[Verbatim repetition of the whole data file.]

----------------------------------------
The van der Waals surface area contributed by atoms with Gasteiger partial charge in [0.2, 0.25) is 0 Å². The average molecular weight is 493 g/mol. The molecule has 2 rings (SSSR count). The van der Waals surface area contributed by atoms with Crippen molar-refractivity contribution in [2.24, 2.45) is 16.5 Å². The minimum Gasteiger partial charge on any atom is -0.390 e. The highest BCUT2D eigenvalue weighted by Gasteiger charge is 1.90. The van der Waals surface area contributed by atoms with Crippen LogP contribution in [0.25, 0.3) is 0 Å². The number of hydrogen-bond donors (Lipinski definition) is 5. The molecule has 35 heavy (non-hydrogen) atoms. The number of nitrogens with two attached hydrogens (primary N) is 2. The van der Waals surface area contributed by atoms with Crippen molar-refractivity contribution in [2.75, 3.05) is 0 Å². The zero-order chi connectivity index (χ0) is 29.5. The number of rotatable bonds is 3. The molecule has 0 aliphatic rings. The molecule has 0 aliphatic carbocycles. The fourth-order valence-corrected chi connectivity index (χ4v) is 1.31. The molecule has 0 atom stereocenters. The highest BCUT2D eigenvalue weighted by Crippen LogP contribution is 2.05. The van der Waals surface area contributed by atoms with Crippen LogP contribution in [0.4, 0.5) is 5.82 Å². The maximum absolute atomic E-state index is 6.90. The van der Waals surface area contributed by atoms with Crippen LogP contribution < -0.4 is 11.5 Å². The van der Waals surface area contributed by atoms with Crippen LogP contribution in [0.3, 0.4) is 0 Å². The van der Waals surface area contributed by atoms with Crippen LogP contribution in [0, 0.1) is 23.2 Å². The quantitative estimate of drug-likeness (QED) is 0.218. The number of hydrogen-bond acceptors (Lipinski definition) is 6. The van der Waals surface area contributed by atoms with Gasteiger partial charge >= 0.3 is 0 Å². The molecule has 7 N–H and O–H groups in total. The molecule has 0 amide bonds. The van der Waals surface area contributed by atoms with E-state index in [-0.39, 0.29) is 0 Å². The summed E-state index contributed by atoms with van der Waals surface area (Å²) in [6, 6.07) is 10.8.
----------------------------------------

The van der Waals surface area contributed by atoms with Gasteiger partial charge in [0.2, 0.25) is 0 Å². The average molecular weight is 493 g/mol. The molecule has 2 rings (SSSR count). The van der Waals surface area contributed by atoms with Crippen molar-refractivity contribution in [2.24, 2.45) is 16.5 Å². The minimum Gasteiger partial charge on any atom is -0.390 e. The highest BCUT2D eigenvalue weighted by Gasteiger charge is 1.90. The van der Waals surface area contributed by atoms with Crippen LogP contribution in [0.25, 0.3) is 0 Å². The number of hydrogen-bond donors (Lipinski definition) is 5. The molecule has 35 heavy (non-hydrogen) atoms. The number of nitrogens with two attached hydrogens (primary N) is 2. The van der Waals surface area contributed by atoms with Crippen molar-refractivity contribution in [2.75, 3.05) is 0 Å². The zero-order chi connectivity index (χ0) is 29.5. The number of rotatable bonds is 3. The molecule has 0 aliphatic rings. The molecule has 0 aliphatic carbocycles. The fourth-order valence-corrected chi connectivity index (χ4v) is 1.31. The molecule has 0 atom stereocenters. The highest BCUT2D eigenvalue weighted by Crippen LogP contribution is 2.05. The van der Waals surface area contributed by atoms with Crippen LogP contribution in [0.4, 0.5) is 5.82 Å². The maximum absolute atomic E-state index is 6.90. The van der Waals surface area contributed by atoms with Crippen LogP contribution < -0.4 is 11.5 Å². The van der Waals surface area contributed by atoms with Crippen LogP contribution in [0.3, 0.4) is 0 Å². The van der Waals surface area contributed by atoms with Crippen LogP contribution in [0, 0.1) is 23.2 Å². The quantitative estimate of drug-likeness (QED) is 0.218. The number of hydrogen-bond acceptors (Lipinski definition) is 6. The van der Waals surface area contributed by atoms with Gasteiger partial charge >= 0.3 is 0 Å². The molecule has 7 N–H and O–H groups in total. The molecule has 0 amide bonds. The van der Waals surface area contributed by atoms with E-state index in [-0.39, 0.29) is 0 Å². The summed E-state index contributed by atoms with van der Waals surface area (Å²) in [6, 6.07) is 10.8.